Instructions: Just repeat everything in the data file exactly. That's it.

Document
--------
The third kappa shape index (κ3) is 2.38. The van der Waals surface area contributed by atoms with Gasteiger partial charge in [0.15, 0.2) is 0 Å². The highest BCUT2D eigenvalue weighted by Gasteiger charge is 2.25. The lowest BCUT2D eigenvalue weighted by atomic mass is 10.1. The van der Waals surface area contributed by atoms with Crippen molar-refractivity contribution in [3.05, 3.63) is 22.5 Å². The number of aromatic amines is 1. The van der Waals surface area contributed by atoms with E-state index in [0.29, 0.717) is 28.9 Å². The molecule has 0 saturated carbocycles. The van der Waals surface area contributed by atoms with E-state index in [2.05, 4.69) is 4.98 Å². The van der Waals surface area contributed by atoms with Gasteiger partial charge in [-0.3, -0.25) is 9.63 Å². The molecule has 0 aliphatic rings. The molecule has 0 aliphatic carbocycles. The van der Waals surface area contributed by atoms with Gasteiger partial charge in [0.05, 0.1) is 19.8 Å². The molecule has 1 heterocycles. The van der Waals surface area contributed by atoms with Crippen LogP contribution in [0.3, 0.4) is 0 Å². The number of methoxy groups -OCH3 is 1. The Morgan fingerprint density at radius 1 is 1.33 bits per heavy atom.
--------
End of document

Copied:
The third kappa shape index (κ3) is 2.38. The van der Waals surface area contributed by atoms with Gasteiger partial charge in [0.15, 0.2) is 0 Å². The highest BCUT2D eigenvalue weighted by Gasteiger charge is 2.25. The lowest BCUT2D eigenvalue weighted by atomic mass is 10.1. The van der Waals surface area contributed by atoms with Crippen molar-refractivity contribution in [3.05, 3.63) is 22.5 Å². The number of aromatic amines is 1. The van der Waals surface area contributed by atoms with E-state index in [0.29, 0.717) is 28.9 Å². The molecule has 0 saturated carbocycles. The van der Waals surface area contributed by atoms with E-state index in [2.05, 4.69) is 4.98 Å². The van der Waals surface area contributed by atoms with Gasteiger partial charge in [-0.3, -0.25) is 9.63 Å². The molecule has 0 aliphatic rings. The molecule has 0 aliphatic carbocycles. The van der Waals surface area contributed by atoms with Gasteiger partial charge in [0.05, 0.1) is 19.8 Å². The molecule has 1 heterocycles. The van der Waals surface area contributed by atoms with Crippen LogP contribution in [0.3, 0.4) is 0 Å². The number of methoxy groups -OCH3 is 1. The Morgan fingerprint density at radius 1 is 1.33 bits per heavy atom.